This means that, when we change significantly in the way we think about what it means to be human, without realising it we end up changing the way we think about God. I have noticed, in engaging in the debate about sexuality, something curious: almost all the people who are arguing for change in the Church of England’s doctrine of marriage are universalists, that is, they believe that ultimately all people will be saved, whether or not they respond in repentance and faith to the call of God found in the good news about Jesus. I think the connection here is that acceptance of gay sexuality as a parallel to other-sex marriage is based on the idea that what is, is what ought to be. We should affirm people as they are rather than call them to any kind of change. This seems to me to be at odds with the core message of the Scriptures, and the central preaching of Jesus, who called people to ‘repent and believe’ (Mark 1.15), that is, turn away from what is, and live a new life; he came to ‘call sinners to repentance’ (Luke 5.22) and not merely affirm them as they were and are.
In particular, the creation story of male and female, affirmed by Jesus as the basis of our understanding of marriage (Matt 19.4), becomes in the biblical narrative a metaphor for God’s relationship with his people. Many have argued that this is about hierarchy, but in fact there is no sense of hierarchy at all between the sexed in either Genesis 1 and 2. Rather, this is about the unity of difference; the man and woman are ‘bone of my bone and flesh of my flesh’, but are also distinctively different from one another. God is repeatedly described as Israel’s husband (Is 54.5); Hosea’s marriage to Gomer offers a picture of God’s relationship to his people; Jesus describes himself as the bridegroom who will be united with his bride, the people of God (Matt 9.15 and parallels; Matt 25.1); and the return of Jesus, the making of all things new, and the presence of God with his people is described as the ‘wedding feast of the lamb’ (Rev 19.7, 9) with the New Jerusalem, the people of God, as the bride (Rev 21.9, 22.17). All this imagery is lost when marriage is between two people of the same sex.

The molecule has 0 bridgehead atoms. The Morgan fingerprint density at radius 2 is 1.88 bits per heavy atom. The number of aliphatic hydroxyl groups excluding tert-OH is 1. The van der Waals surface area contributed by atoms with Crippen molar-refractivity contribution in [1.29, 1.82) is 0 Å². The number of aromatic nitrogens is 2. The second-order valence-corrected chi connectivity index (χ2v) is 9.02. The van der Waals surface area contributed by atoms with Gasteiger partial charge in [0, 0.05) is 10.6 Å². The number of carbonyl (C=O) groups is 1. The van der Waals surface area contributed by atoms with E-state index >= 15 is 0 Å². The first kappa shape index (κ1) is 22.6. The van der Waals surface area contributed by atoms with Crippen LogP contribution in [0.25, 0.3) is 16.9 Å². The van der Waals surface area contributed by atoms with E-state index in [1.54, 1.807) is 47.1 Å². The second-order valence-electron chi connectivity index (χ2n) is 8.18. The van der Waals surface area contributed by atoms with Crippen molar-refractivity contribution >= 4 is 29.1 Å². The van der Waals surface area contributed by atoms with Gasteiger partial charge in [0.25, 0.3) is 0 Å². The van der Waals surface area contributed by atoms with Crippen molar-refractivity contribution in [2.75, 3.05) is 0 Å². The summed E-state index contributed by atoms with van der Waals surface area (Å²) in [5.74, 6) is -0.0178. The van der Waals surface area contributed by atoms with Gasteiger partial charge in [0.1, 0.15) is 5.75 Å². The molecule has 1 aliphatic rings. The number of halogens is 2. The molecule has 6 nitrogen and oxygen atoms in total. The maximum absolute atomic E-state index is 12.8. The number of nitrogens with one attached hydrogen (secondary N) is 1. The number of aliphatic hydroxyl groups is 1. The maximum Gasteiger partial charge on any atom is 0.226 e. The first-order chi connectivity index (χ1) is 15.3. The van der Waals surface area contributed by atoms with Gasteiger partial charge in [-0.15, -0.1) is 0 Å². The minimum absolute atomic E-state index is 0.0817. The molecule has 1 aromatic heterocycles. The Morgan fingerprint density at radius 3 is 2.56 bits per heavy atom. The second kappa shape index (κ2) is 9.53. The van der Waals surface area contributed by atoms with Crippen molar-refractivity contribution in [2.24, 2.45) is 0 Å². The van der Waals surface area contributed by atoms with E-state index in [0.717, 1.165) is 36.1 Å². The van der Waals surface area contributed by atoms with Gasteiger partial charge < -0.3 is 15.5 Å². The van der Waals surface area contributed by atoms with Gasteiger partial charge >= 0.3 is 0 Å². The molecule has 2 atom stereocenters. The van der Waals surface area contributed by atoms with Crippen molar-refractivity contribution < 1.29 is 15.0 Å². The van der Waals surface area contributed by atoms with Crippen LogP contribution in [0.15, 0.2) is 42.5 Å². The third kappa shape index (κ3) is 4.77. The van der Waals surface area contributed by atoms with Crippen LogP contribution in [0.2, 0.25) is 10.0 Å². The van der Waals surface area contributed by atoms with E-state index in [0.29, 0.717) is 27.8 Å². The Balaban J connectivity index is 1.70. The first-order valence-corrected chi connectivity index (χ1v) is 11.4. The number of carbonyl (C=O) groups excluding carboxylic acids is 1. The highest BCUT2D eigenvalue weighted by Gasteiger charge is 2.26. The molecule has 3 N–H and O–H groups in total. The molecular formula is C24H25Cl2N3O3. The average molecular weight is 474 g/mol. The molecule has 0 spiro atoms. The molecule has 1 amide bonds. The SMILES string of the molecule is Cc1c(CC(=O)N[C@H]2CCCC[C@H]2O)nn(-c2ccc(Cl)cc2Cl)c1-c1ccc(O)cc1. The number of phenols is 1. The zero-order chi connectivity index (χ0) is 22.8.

4. Jesus’ teaching on marriage was clear and consistent
When Jesus was challenged in Matt 19 and Mark 10 about the interpretation of a regulation about divorce in Deuteronomy 24.1, his response is instructive. The debate was between the school of the rabbi Shammai, who read the text as saying ‘he should not divorce his wife except he find an indecent thing’, that is, she has been unfaithful; but the school of Hillel read it as saying ‘…except he find in her indecency [and a] thing’, that is, either she has been unfaithful, or there is any other displeasing thing. The question Jesus is asked is not ‘is there any reason why a man can divorce a woman?’ but ‘Do you agree with ‘any reason’ divorce or not?’. Instead of getting into the minutiae of this textual debate, Jesus stands back and looks at the big picture—not just of the creation of woman and the institution of marriage in Gen 2, but further back to the creation of humanity in Gen 1. Marriage should be understood as arising from God’s creation of humanity as male and female. After all, if there was not sex difference, there would be no sexual desire in the first place!